As Christians, we should heed what Moses told Israel on the edge of the Promised Land. Our worship of God must never be designed merely to satisfy our own needs and preferences. The Psalms of the Old Testament (which largely are lyrics to worship songs) focus primarily on two topics: 1) who God is, 2) what God has done.

We ought not imagine that we are capable of devising our own ways of approaching God in worship. Due to sin, our minds tend to produce “idols” fit only for destruction. When we seek to encounter God on our own terms, we reverse the order of true worship. We see this happen when well-meaning Christians make the audience, rather than God, the starting point of worship.

2. Worship is Christ-centered

As evangelical Christians, we believe that our guide in all matters of faith and practice (including how we worship) is the written word of God, the Bible, read through the lens of Jesus, the Living Word of God. From a new covenant perspective, the ultimate issue when it comes to worship is not the place, day or form of worship, but the who—Who is being worshiped. This was Jesus’ point in what he said to the Samaritan woman:

The hour is coming, and is now here, when the true worshipers will worship the Father in spirit and truth, for the Father seeks such as these to worship him. God is spirit, and those who worship him must worship in spirit and truth. (John 4:23-24, NRSV).

The Samaritan Woman at the Well
(public domain via Wikimedia Commons)

When it comes to being a true worshiper of God, what counts is not the location of the worship (and, by implication, its form) but the object of that worship. Jesus, himself, is the Truth. If we are to properly worship God, Jesus must be at the center of our worship.

3. Worship uses the language of adoration

Unfortunately, some Christians shape their worship services with the primary goal being to attract unbelievers. With that goal in mind, they seek to use a language and certain forms of worship that would be familiar to unbelievers. But what is overlooked in that strategy is that the worship of God shown in the Bible uses the language of adoration, where God is the primary audience, not the people in the pews (believers or unbelievers). Worship using this language nurtures believers, forming them into the kind of people who reach out evangelistically, serving the non-believing world around them.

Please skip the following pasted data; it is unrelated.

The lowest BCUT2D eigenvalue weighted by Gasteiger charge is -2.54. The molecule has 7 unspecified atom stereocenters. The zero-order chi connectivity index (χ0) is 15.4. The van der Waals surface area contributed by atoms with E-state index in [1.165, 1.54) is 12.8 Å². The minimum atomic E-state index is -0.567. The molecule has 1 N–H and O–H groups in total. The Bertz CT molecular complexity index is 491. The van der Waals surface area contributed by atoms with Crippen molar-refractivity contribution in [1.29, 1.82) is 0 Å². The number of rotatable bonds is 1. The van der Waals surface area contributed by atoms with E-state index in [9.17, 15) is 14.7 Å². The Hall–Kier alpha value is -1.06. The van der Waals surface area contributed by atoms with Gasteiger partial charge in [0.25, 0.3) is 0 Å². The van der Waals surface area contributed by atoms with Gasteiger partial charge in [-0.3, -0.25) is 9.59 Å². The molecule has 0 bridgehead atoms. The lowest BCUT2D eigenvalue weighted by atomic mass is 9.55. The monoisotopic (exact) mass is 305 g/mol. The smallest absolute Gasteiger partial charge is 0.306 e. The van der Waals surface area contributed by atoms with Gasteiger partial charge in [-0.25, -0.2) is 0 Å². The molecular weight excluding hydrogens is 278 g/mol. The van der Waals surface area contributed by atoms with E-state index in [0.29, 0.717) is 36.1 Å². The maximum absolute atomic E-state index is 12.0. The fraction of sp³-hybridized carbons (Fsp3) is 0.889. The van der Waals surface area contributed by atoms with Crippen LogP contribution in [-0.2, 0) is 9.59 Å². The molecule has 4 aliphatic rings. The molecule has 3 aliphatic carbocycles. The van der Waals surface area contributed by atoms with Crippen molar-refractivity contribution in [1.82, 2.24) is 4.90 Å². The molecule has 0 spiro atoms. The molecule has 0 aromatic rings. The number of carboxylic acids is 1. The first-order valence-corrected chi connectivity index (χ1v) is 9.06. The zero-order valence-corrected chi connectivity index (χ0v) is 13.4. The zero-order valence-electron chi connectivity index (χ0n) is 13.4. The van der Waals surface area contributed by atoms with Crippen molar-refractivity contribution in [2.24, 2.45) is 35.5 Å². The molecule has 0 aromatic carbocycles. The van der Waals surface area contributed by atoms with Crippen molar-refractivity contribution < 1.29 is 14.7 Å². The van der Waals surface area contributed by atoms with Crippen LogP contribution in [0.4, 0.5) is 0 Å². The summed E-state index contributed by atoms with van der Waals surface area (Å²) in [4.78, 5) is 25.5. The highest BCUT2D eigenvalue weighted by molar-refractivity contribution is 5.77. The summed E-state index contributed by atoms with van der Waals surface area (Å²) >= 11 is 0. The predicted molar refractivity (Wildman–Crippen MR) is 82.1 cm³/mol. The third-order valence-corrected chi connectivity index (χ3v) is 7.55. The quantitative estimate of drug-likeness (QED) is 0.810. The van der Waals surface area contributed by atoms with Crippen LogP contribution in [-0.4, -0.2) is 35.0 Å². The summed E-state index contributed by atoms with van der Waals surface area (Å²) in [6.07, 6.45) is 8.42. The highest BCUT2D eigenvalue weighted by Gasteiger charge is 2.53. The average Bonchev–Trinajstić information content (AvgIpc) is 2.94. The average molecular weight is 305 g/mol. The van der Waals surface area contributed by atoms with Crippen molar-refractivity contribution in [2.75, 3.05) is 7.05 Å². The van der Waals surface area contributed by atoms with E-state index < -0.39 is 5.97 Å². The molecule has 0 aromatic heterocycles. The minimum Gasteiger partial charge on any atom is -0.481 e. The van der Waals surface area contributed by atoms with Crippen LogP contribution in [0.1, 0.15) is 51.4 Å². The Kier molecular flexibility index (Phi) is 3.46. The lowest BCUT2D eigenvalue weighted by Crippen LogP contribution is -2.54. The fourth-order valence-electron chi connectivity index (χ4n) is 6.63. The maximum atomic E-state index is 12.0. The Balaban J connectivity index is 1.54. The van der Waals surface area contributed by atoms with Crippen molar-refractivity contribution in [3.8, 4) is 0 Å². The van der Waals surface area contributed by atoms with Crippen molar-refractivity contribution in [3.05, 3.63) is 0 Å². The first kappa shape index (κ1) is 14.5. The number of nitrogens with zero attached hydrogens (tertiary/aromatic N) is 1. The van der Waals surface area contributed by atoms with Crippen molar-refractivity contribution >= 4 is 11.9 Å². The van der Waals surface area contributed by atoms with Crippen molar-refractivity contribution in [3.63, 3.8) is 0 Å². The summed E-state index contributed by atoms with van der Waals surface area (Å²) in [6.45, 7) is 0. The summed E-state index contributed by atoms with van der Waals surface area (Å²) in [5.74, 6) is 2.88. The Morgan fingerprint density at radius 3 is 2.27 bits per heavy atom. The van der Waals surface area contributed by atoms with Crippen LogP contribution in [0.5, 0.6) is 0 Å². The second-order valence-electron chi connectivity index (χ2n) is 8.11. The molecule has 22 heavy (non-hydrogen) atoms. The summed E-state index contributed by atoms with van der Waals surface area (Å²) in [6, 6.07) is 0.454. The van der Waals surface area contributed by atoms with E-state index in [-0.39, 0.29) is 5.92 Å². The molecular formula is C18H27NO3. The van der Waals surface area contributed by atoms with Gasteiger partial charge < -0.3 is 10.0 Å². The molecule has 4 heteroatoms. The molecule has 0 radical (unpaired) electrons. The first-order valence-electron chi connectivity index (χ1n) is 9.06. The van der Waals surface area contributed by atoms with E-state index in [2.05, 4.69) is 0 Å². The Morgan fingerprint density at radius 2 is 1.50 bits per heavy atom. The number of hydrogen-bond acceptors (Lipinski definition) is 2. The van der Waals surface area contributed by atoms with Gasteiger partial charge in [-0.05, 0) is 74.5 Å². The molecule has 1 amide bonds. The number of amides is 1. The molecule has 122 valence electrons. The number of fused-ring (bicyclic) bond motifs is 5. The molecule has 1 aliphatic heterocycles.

When we worship God using the language of adoration, our songs, prayers and sermons will focus first on God and his grace. Flowing from that will then be our grateful response. Note the order, for it is vital. Worship that is in spirit and truth focuses first on God before it deals with our needs as worshippers (including our needs for forgiveness, healing, restoration, etc.). In this way, our worship honors God first, leading to whole-life worship of the sort addressed in this quote from the ancient church father, Clement of Alexandria:

We are commanded to reverence and to honor the same One, being persuaded that He is Word.… We do not do this just on special days…. Rather, we do this continually in our whole life, and in every way.… For that reason, not in a specified place, or selected temple, or at certain festivals and on appointed days, but during his whole life, the spiritual man honors God. He does this in every place—even if he is alone by himself. He does this wherever he has with him any of those brethren who have exercised the same faith.

May all our worship, at all times and in all places, be theocentric and Christ-centered, using the language of adoration, to the glory of our triune God.


Note: For more information about worship in GCI congregations, including resources to use in planning services and ceremonies, click here.